The US-led coalition fighting Islamic State denied responsibility on Tuesday for an attack near the Syrian border, which killed dozens of members of an Iraqi Shi’ite militia and, that group said, several of Iran’s elite Revolutionary Guards. A spokesman for the Iran-backed Kataib Sayyid al-Shuhada militia said 36 of its fighters had been killed in the attack on Monday and 75 others were wounded and receiving treatment. “We hold the American army responsible for this act,” the militia said in a statement late on Monday, noting that they were targeted with smart rockets.
The US-led coalition, which is attacking Islamic State militants from the air in Syria and Iraq, said the allegations were “inaccurate” and denied conducting air attacks in that area at the time. In a statement circulated by its supporters, Islamic State claimed it was responsible for the attack and said it had captured armoured vehicles, weapons and ammunition. The Iraqi Defence Ministry declined to comment.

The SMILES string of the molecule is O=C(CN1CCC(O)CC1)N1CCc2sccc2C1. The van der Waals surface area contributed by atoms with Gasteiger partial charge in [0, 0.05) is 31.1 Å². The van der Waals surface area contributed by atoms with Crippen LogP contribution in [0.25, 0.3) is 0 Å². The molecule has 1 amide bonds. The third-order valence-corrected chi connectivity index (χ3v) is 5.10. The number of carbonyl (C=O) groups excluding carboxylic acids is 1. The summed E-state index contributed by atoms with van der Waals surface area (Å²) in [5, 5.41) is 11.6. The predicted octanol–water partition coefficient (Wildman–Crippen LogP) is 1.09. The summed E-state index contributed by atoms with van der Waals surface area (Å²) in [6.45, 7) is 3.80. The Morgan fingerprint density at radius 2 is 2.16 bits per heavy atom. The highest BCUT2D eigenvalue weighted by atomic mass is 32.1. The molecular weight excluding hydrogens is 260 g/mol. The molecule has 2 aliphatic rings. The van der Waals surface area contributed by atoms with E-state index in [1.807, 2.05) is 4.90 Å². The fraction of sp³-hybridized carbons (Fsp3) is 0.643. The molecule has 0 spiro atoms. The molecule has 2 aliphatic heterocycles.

As Islamic State is driven back by an array of forces in Iraq and Syria, its opponents and their regional patrons are vying for control of territory and seeking to secure their interests in the wider region within a shrinking battlespace. Monday’s attack took place near At Tanf in Syria, where U.S. forces have twice before struck Iranian-backed militia in defence of a garrison used by US and US-backed forces. Iran-backed Kataib Sayyid al-Shuhada is part of an umbrella of Iraqi Shi’ite paramilitary groups known as the Popular Mobilisation Forces, which is answerable to Baghdad, but includes factions loyal to Iran’s clerical leadership.
In an interview with Iran’s Tasnim news agency, Abu Ala Welayi, Kataib Sayyid al-Shuhada’s leader, accused the U.S. and Islamic State of jointly attacking his forces. He said seven Revolutionary Guards had been killed, one of them being Hossein Qomi, their main commander and strategist. No spokesman for the Revolutionary Guards was immediately available to comment.